Enter a search term such as “mobile analytics” or browse our content using the filters above.
That’s not only a poor Scrabble score but we also couldn’t find any results matching
Check your spelling or try broadening your search.
Sorry about this, there is a problem with our search at the moment.
Please try again later.
Facebook is an increasingly important tool for marketers, many of whom are purchasing ads on Facebook to drive consumers to their Facebook Pages.
Qualitatively, Facebook's importance is hard to deny, but plenty marketers have largely struggled to quantify the costs and ROI associated with their Facebook marketing efforts.
Web analytics provider Webtrends is, however, shedding some light on costs. It looked at more than 11,000 Facebook advertising campaigns which sought to drive users to 'like' the advertiser's Facebook Page and found that achieving the desired is costing marketers $1.07 per conversion. It also discovered that costs are rising. In 2009, these ads had an average CPM of 17 cents. Last year, that rose to 25 cents. At the same time, click-throughs decreased, going from .063% in 2009 to .051% in 2010.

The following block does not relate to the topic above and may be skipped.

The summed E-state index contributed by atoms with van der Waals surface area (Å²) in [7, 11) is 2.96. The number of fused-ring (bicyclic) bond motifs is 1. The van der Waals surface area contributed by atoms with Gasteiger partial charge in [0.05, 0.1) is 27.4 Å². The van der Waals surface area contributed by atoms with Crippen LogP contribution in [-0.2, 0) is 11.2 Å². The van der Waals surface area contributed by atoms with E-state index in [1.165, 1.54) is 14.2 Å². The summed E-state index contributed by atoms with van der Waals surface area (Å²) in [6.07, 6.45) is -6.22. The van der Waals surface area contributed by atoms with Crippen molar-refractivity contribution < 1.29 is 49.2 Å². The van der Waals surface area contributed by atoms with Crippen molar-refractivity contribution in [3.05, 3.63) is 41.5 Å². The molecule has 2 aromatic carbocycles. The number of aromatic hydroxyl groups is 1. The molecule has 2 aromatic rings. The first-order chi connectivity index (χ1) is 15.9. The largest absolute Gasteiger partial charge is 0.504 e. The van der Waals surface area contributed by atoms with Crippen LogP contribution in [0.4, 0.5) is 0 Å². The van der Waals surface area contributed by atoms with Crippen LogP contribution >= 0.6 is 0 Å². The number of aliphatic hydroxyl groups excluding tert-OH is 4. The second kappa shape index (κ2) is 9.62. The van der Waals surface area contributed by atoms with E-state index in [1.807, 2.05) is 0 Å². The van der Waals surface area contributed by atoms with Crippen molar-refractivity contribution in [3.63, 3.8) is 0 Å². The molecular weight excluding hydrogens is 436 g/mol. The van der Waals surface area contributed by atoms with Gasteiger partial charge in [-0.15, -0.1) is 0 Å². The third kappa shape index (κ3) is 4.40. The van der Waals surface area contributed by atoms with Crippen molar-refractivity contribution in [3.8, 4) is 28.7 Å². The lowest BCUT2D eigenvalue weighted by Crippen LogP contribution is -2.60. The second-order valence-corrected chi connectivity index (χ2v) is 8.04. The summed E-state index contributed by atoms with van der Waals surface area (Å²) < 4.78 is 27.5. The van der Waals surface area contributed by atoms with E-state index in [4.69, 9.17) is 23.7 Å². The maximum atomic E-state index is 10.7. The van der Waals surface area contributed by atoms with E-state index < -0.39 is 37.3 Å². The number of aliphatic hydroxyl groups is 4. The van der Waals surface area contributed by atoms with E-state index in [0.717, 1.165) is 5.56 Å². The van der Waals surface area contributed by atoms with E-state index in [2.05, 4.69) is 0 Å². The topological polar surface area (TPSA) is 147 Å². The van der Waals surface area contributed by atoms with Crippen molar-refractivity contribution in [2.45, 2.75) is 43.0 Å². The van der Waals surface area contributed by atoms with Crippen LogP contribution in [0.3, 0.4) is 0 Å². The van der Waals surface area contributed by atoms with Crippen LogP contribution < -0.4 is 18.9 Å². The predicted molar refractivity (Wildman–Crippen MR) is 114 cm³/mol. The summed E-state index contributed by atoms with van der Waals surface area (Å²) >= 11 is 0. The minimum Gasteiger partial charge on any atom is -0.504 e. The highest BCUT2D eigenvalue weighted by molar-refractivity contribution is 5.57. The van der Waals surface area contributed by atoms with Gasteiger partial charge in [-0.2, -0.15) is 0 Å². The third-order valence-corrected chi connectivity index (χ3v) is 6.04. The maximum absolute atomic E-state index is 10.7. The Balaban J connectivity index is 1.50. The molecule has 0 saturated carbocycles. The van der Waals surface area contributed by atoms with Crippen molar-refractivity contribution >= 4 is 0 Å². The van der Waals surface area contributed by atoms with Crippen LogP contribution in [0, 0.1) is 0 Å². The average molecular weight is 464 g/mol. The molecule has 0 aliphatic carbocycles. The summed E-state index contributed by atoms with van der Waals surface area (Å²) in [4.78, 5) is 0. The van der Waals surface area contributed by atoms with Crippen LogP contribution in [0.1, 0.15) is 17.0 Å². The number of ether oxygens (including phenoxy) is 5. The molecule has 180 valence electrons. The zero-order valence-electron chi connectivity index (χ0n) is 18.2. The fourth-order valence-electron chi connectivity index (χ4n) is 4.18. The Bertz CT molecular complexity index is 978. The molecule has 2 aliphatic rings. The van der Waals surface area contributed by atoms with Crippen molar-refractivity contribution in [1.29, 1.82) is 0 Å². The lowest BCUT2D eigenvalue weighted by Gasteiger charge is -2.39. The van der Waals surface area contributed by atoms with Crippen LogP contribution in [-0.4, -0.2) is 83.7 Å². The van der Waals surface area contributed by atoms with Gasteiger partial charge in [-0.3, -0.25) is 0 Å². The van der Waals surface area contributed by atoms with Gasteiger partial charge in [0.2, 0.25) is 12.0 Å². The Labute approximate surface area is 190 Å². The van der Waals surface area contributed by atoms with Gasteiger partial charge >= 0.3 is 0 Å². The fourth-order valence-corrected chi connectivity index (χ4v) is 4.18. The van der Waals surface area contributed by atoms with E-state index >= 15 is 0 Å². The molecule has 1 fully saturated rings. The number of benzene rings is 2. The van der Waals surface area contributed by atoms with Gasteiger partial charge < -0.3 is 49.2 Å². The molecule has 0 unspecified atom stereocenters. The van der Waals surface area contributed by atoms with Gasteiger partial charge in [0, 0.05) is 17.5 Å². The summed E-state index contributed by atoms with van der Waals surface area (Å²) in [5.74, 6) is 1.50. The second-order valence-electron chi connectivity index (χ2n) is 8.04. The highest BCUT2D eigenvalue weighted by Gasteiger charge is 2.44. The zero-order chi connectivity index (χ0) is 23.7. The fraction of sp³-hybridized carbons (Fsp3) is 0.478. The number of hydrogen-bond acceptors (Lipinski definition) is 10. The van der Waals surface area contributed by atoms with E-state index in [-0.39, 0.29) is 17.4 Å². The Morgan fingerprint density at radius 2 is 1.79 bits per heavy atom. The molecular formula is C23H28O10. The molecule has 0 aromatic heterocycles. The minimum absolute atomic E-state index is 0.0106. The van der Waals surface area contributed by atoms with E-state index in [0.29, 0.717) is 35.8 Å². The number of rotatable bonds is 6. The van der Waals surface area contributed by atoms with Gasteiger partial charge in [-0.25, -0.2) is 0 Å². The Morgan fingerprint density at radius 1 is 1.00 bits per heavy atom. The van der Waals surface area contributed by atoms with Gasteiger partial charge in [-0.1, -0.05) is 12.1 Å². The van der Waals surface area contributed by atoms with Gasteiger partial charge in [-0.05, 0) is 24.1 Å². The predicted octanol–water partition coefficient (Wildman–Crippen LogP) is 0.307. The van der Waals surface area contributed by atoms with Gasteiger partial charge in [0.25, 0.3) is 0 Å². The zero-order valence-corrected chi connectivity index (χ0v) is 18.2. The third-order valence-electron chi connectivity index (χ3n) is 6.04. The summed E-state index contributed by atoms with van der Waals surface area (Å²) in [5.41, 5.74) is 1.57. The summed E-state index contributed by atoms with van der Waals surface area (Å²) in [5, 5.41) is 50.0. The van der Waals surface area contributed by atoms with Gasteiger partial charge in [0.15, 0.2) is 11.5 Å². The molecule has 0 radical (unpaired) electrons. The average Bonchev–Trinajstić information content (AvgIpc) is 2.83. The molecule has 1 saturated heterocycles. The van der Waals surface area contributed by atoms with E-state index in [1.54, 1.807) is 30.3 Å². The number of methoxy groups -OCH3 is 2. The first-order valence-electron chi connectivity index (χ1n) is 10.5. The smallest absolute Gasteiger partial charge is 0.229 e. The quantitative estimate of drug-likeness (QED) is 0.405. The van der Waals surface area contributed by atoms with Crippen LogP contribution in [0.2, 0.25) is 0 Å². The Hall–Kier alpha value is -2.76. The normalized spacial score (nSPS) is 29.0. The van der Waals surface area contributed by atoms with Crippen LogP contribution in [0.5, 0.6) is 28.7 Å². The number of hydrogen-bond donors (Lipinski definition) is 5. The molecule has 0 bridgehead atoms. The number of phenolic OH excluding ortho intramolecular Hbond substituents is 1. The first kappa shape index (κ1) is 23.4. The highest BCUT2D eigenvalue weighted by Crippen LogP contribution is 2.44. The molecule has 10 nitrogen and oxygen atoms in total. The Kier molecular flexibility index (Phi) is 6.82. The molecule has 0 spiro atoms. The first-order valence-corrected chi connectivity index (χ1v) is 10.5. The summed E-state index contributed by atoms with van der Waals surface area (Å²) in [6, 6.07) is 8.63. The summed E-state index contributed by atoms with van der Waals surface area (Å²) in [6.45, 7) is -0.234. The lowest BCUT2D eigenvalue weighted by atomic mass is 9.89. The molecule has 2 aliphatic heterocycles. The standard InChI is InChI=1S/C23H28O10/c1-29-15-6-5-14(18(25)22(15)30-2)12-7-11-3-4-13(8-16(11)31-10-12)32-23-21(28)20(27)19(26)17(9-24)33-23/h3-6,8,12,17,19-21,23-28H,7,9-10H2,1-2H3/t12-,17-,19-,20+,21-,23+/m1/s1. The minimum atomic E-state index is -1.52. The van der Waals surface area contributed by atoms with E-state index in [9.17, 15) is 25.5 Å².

For marketers purchasing display inventory and search ads off of Facebook, such numbers probably look downright cheap, despite the rising costs. But does that mean that Facebook advertising is a great bargain? No.
Webtrends Justin Kistner told the Wall Street Journal that the value of the Facebook fans these ads is designed to acquire "depends on the kinds of campaigns you are driving at that fan base." A Facebook spokesman echoed a similar sentiment, telling the Journal, "On Facebook, the magic of marketing happens when brands activate their fans in ways that inspire people to share those messages with their friends."
In theory this all sounds good. But marketers have an uphill battle in getting their Facebook fans to take meaningful action. At the very least, it requires time and a strategic, dedicated effort. Neither is free. In some markets, such as online retail, social media offers great promise but currently seems to be playing a minor role in driving traffic (and therefore logically sales), as evidenced by the fact that one new study shows social media only drives 3% of traffic to e-commerce sites. In this market, Facebook-based retail, or F-commerce, may be the answer, but that too requires investment.
None of this, of course, means that marketers shouldn't make investments in Facebook. But they should remember that getting consumers to do business with you through world's largest social network involves extra steps and there are few shortcuts. The marketers who succeed on Facebook will be those who recognize that just because completing one step is relatively inexpensive, it's the entire process that counts.
Photo credit: jaycameron via Flickr.